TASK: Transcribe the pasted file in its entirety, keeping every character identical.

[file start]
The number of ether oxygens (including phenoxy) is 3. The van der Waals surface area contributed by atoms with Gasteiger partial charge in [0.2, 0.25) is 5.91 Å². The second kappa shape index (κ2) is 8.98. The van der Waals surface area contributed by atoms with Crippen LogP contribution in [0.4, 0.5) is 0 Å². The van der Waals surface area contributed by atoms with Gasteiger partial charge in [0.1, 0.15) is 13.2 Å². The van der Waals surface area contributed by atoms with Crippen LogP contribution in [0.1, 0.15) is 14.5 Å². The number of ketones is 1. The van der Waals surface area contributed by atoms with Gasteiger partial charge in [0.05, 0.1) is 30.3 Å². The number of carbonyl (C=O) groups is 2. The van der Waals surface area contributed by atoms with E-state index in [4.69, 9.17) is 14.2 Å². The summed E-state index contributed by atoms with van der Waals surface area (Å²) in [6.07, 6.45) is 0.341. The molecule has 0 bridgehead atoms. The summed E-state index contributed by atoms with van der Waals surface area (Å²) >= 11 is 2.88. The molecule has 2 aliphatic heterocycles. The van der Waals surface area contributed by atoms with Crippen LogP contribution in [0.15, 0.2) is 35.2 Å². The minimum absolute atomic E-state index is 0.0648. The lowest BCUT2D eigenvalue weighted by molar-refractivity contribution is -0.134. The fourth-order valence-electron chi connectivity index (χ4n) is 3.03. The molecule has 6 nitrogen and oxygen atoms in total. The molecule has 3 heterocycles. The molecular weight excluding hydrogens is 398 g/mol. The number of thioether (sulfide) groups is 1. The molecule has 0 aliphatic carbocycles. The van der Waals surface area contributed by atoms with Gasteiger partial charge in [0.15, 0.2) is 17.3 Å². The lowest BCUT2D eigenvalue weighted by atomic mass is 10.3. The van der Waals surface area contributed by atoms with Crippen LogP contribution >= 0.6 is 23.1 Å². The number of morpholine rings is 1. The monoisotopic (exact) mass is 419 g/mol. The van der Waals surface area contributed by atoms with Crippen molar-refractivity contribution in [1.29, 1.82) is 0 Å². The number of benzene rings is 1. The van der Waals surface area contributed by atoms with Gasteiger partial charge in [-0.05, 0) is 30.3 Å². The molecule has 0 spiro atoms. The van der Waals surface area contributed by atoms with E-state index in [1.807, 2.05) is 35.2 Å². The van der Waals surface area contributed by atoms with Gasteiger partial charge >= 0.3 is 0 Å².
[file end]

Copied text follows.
The number of ether oxygens (including phenoxy) is 3. The van der Waals surface area contributed by atoms with Gasteiger partial charge in [0.2, 0.25) is 5.91 Å². The second kappa shape index (κ2) is 8.98. The van der Waals surface area contributed by atoms with Crippen LogP contribution in [0.4, 0.5) is 0 Å². The van der Waals surface area contributed by atoms with Gasteiger partial charge in [0.1, 0.15) is 13.2 Å². The van der Waals surface area contributed by atoms with Crippen LogP contribution in [0.1, 0.15) is 14.5 Å². The number of ketones is 1. The van der Waals surface area contributed by atoms with Gasteiger partial charge in [0.05, 0.1) is 30.3 Å². The number of carbonyl (C=O) groups is 2. The van der Waals surface area contributed by atoms with E-state index in [4.69, 9.17) is 14.2 Å². The summed E-state index contributed by atoms with van der Waals surface area (Å²) in [6.07, 6.45) is 0.341. The molecule has 0 bridgehead atoms. The summed E-state index contributed by atoms with van der Waals surface area (Å²) >= 11 is 2.88. The molecule has 2 aliphatic heterocycles. The van der Waals surface area contributed by atoms with Crippen LogP contribution in [0.15, 0.2) is 35.2 Å². The minimum absolute atomic E-state index is 0.0648. The lowest BCUT2D eigenvalue weighted by molar-refractivity contribution is -0.134. The fourth-order valence-electron chi connectivity index (χ4n) is 3.03. The molecule has 6 nitrogen and oxygen atoms in total. The molecule has 3 heterocycles. The molecular weight excluding hydrogens is 398 g/mol. The number of thioether (sulfide) groups is 1. The molecule has 0 aliphatic carbocycles. The van der Waals surface area contributed by atoms with Gasteiger partial charge in [0.15, 0.2) is 17.3 Å². The lowest BCUT2D eigenvalue weighted by atomic mass is 10.3. The van der Waals surface area contributed by atoms with Crippen LogP contribution >= 0.6 is 23.1 Å². The number of morpholine rings is 1. The monoisotopic (exact) mass is 419 g/mol. The van der Waals surface area contributed by atoms with Crippen molar-refractivity contribution in [1.29, 1.82) is 0 Å². The number of benzene rings is 1. The van der Waals surface area contributed by atoms with Gasteiger partial charge in [-0.05, 0) is 30.3 Å². The molecule has 0 spiro atoms. The van der Waals surface area contributed by atoms with E-state index in [1.807, 2.05) is 35.2 Å². The van der Waals surface area contributed by atoms with Gasteiger partial charge >= 0.3 is 0 Å².